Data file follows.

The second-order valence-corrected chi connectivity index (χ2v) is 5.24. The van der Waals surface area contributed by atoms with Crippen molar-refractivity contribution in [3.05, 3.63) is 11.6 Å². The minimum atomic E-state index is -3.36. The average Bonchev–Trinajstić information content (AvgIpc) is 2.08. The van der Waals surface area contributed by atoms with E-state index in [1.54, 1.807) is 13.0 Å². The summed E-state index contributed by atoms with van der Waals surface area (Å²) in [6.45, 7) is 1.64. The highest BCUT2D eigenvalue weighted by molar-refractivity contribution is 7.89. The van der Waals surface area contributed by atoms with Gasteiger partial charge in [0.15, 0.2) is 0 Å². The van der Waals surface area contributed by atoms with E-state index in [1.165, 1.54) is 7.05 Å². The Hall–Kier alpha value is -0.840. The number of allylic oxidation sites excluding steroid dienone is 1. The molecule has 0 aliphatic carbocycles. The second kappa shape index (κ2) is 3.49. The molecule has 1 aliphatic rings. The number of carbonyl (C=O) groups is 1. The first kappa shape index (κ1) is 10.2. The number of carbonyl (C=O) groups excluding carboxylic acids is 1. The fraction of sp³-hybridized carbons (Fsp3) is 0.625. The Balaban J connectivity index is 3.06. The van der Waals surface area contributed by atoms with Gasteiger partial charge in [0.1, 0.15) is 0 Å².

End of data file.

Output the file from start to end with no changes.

The second-order valence-corrected chi connectivity index (χ2v) is 5.24. The van der Waals surface area contributed by atoms with Crippen molar-refractivity contribution in [3.05, 3.63) is 11.6 Å². The minimum atomic E-state index is -3.36. The average Bonchev–Trinajstić information content (AvgIpc) is 2.08. The van der Waals surface area contributed by atoms with E-state index in [1.54, 1.807) is 13.0 Å². The summed E-state index contributed by atoms with van der Waals surface area (Å²) in [6.45, 7) is 1.64. The highest BCUT2D eigenvalue weighted by molar-refractivity contribution is 7.89. The van der Waals surface area contributed by atoms with Gasteiger partial charge in [0.15, 0.2) is 0 Å². The van der Waals surface area contributed by atoms with E-state index in [1.165, 1.54) is 7.05 Å². The Hall–Kier alpha value is -0.840. The number of allylic oxidation sites excluding steroid dienone is 1. The molecule has 0 aliphatic carbocycles. The second kappa shape index (κ2) is 3.49. The molecule has 1 aliphatic rings. The number of carbonyl (C=O) groups is 1. The first kappa shape index (κ1) is 10.2. The number of carbonyl (C=O) groups excluding carboxylic acids is 1. The fraction of sp³-hybridized carbons (Fsp3) is 0.625. The Balaban J connectivity index is 3.06. The van der Waals surface area contributed by atoms with Gasteiger partial charge in [0.1, 0.15) is 0 Å².